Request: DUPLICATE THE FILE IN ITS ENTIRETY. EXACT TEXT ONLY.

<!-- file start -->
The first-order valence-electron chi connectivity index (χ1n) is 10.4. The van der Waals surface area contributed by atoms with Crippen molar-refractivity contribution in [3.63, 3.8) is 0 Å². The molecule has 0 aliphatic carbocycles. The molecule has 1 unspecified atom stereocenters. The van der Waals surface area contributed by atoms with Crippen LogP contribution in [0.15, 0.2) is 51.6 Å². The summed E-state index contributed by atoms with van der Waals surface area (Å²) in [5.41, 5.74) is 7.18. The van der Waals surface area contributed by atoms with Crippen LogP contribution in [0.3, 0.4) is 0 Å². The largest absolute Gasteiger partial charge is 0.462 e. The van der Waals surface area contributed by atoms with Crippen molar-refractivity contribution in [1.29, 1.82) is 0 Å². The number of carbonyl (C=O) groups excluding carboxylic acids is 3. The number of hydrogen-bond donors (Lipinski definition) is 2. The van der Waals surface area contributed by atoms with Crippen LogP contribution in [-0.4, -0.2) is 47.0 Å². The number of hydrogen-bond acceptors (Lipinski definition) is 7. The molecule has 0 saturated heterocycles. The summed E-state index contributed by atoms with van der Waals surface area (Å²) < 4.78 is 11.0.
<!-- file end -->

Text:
The first-order valence-electron chi connectivity index (χ1n) is 10.4. The van der Waals surface area contributed by atoms with Crippen molar-refractivity contribution in [3.63, 3.8) is 0 Å². The molecule has 0 aliphatic carbocycles. The molecule has 1 unspecified atom stereocenters. The van der Waals surface area contributed by atoms with Crippen LogP contribution in [0.15, 0.2) is 51.6 Å². The summed E-state index contributed by atoms with van der Waals surface area (Å²) in [5.41, 5.74) is 7.18. The van der Waals surface area contributed by atoms with Crippen LogP contribution in [0.3, 0.4) is 0 Å². The largest absolute Gasteiger partial charge is 0.462 e. The van der Waals surface area contributed by atoms with Crippen molar-refractivity contribution in [1.29, 1.82) is 0 Å². The number of carbonyl (C=O) groups excluding carboxylic acids is 3. The number of hydrogen-bond donors (Lipinski definition) is 2. The van der Waals surface area contributed by atoms with Crippen LogP contribution in [-0.4, -0.2) is 47.0 Å². The number of hydrogen-bond acceptors (Lipinski definition) is 7. The molecule has 0 saturated heterocycles. The summed E-state index contributed by atoms with van der Waals surface area (Å²) < 4.78 is 11.0.